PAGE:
On Monday, Jeff Bezos announced the creation of the Bezos Earth Fund, which will disperse $10 billion in the name of combatting climate change. The fund is a triumph of philanthropy—and a perfect emblem of a national failing.
Or rather, a series of national failings. In a healthy democracy, the world’s richest man wouldn’t be able to painlessly make a $10 billion donation. His fortune would be mitigated by the tax collector; antitrust laws would constrain the growth of his business. Instead of relying on a tycoon to bankroll the national response to an existential crisis, there would be a national response.
But in an age of political dysfunction, Bezos has begun to subsume the powers of the state. Where the government once funded the ambitious exploration of space, Bezos is leading that project, spending a billion dollars each year to build rockets and rovers. His company, Amazon, is spearheading an experimental effort to fix American health care; it will also spend $700 million to retrain workers in the shadow of automation and displacement. Meanwhile, swaths of the federal government have contracted with Amazon to keep data on the company’s servers. Bezos is providing the vital infrastructure of state. When Amazon locates its second headquarters on the Potomac, staring across the river at the capital, it will provide a perfect geographic encapsulation of the new balance of power.
It is possible to watch Jeff Bezos’s public-spirited commitments and respond: Well, at least someone is doing something. And isn’t a private government run by Bezos preferable to a public government run by Donald Trump?
Trumpism may indeed pose the most immediate danger; the growing concentration of power in one man, however, is hardly a democratic path. And whereas Trump is curbed by Congress, courts, and elections, there is no meaningful public oversight of Bezos’s power. His investments and donations—not to mention the dominance of his sprawling firm and his ownership of one of the nation’s most important newspapers—give him an outsize role in shaping the human future.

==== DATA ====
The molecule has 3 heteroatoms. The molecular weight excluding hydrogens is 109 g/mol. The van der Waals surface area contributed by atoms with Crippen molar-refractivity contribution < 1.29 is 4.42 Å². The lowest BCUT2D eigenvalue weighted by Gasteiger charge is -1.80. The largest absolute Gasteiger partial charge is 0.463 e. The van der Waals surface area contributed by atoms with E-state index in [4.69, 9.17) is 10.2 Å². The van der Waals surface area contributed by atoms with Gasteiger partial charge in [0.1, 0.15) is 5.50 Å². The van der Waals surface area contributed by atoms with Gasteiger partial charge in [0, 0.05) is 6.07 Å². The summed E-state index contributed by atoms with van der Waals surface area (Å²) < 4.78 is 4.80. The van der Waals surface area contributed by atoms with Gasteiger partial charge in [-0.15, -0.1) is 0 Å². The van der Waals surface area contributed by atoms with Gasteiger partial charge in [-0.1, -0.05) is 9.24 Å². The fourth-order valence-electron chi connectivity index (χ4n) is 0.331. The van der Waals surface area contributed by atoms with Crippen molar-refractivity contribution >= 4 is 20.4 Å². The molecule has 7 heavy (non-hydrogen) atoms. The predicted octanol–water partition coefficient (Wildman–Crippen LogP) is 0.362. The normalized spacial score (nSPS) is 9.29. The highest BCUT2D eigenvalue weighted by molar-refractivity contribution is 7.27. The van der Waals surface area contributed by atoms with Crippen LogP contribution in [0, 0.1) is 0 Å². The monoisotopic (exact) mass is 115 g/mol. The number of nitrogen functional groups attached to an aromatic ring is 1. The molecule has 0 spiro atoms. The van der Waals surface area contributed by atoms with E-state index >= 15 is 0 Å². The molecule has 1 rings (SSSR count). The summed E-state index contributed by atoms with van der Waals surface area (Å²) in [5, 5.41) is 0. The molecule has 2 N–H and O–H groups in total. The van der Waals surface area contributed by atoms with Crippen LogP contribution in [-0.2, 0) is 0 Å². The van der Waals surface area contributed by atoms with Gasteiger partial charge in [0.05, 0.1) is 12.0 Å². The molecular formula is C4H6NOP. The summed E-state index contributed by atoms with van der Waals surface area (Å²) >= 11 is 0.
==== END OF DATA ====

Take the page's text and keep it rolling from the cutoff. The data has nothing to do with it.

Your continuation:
Thus far, the extent of the public’s knowledge about the new foundation largely derives from an Instagram post by its namesake. There’s no clear sense of the projects it will bankroll, even though a contribution of that scale will inevitably set the agenda of academics and nongovernmental organizations. Bezos’s personal biases—his penchant for technological solutions, his skepticism of government regulation—will likely shape how the Bezos Earth Fund disperses cash. And that will, in turn, shape how activists and researchers craft their grant proposals, how they attempt to please a funder who can float their operations.
Even as Bezos funds his initiative, Amazon has a strong interest in shaping the climate debate, so that whatever government response eventually emerges doesn’t injure its business. (To cover its right flank, last year the company co-sponsored the annual gala of a climate-denying think tank.) After all, Amazon’s constellation of servers has a massive carbon footprint, about the same as that of a wealthy European nation; the company is transforming global patterns of consumption, so that cheap goods can almost instantaneously arrive at any doorstep. Even if Amazon aims to slash its own emissions, it’s creating an economy that seems likely to undermine its stated goal of carbon neutrality. A reasonable debate about planetary future would at least question the wisdom of the same-day delivery of plastic tchotchkes made in China. Then there are the policies that permit companies, like Amazon, to pay virtually nothing in taxes—revenue that would ideally fund, say, a Green New Deal. It hardly seems likely that the Bezos Earth Foundation will seek to erode the very basis of the fortune that funds it.
A skeptical response to the Bezos Earth Fund doesn’t preclude the hope that it will do real good. Michael Bloomberg’s climate philanthropy has played an important role in shutting down coal-fired power plants. And unlike Obama-era policy, Bloomberg’s efforts have proved difficult for the Trump administration to roll back. Perhaps Bezos will find similarly effective vehicles for injecting his money. Given the influence of the Koch brothers and the rest of the fossil-fuel industry, the political fight over climate policy is in desperate need of a bottomless benefactor.
Bezos’s emergence as the self-styled protector of the common good is the culmination of a political era. In these years of polarization and dysfunction, the public keeps turning to saviors who present themselves as outsiders and promise transformation. Trump, of course, billed himself as this sort of salvific figure. But instead of curing voters of this yearning, he seems to have exacerbated it. The current temptation comes in the form of billionaires who exude competence, which is why Bloomberg’s advertisements have so quickly propelled him into presidential contention. And it comes in the public’s willingness to cede ever greater responsibilities to the likes of Bezos. That the public seems indifferent to the dangers of a growing plutocracy is perhaps the greatest national failing of them all.